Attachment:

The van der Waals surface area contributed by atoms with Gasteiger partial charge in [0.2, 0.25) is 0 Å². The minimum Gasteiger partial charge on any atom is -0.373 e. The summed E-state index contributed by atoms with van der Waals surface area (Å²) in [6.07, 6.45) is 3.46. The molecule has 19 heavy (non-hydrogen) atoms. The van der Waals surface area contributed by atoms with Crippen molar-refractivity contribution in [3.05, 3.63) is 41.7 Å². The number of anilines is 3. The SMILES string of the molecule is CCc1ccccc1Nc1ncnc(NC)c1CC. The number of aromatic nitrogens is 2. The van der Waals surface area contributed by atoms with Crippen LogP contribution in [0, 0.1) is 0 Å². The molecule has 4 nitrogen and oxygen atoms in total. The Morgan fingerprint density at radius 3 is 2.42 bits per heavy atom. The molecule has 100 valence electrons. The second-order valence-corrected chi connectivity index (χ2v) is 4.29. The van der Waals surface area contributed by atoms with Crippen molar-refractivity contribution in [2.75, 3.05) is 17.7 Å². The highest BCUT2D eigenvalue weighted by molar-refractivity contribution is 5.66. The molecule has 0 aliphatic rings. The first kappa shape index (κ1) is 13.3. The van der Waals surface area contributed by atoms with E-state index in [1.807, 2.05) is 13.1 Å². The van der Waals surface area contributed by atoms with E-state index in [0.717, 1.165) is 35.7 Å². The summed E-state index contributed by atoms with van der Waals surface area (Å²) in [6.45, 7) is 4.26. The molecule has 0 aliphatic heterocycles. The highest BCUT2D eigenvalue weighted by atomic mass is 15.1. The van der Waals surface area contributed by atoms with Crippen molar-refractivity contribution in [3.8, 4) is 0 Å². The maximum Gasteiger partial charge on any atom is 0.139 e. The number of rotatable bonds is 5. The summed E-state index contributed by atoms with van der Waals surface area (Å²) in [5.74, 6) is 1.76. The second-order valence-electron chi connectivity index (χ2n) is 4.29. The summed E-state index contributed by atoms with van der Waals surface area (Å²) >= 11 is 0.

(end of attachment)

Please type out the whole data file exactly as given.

The van der Waals surface area contributed by atoms with Gasteiger partial charge in [0.2, 0.25) is 0 Å². The minimum Gasteiger partial charge on any atom is -0.373 e. The summed E-state index contributed by atoms with van der Waals surface area (Å²) in [6.07, 6.45) is 3.46. The molecule has 19 heavy (non-hydrogen) atoms. The van der Waals surface area contributed by atoms with Crippen molar-refractivity contribution in [3.05, 3.63) is 41.7 Å². The number of anilines is 3. The SMILES string of the molecule is CCc1ccccc1Nc1ncnc(NC)c1CC. The number of aromatic nitrogens is 2. The van der Waals surface area contributed by atoms with Crippen LogP contribution in [0, 0.1) is 0 Å². The molecule has 4 nitrogen and oxygen atoms in total. The Morgan fingerprint density at radius 3 is 2.42 bits per heavy atom. The molecule has 100 valence electrons. The second-order valence-corrected chi connectivity index (χ2v) is 4.29. The van der Waals surface area contributed by atoms with Crippen molar-refractivity contribution in [2.75, 3.05) is 17.7 Å². The highest BCUT2D eigenvalue weighted by molar-refractivity contribution is 5.66. The molecule has 0 aliphatic rings. The first kappa shape index (κ1) is 13.3. The van der Waals surface area contributed by atoms with E-state index in [1.807, 2.05) is 13.1 Å². The van der Waals surface area contributed by atoms with E-state index in [0.717, 1.165) is 35.7 Å². The summed E-state index contributed by atoms with van der Waals surface area (Å²) in [6.45, 7) is 4.26. The molecule has 0 aliphatic heterocycles. The highest BCUT2D eigenvalue weighted by atomic mass is 15.1. The van der Waals surface area contributed by atoms with Crippen molar-refractivity contribution in [3.8, 4) is 0 Å². The maximum Gasteiger partial charge on any atom is 0.139 e. The number of rotatable bonds is 5. The summed E-state index contributed by atoms with van der Waals surface area (Å²) in [5.74, 6) is 1.76. The second-order valence-electron chi connectivity index (χ2n) is 4.29. The summed E-state index contributed by atoms with van der Waals surface area (Å²) >= 11 is 0.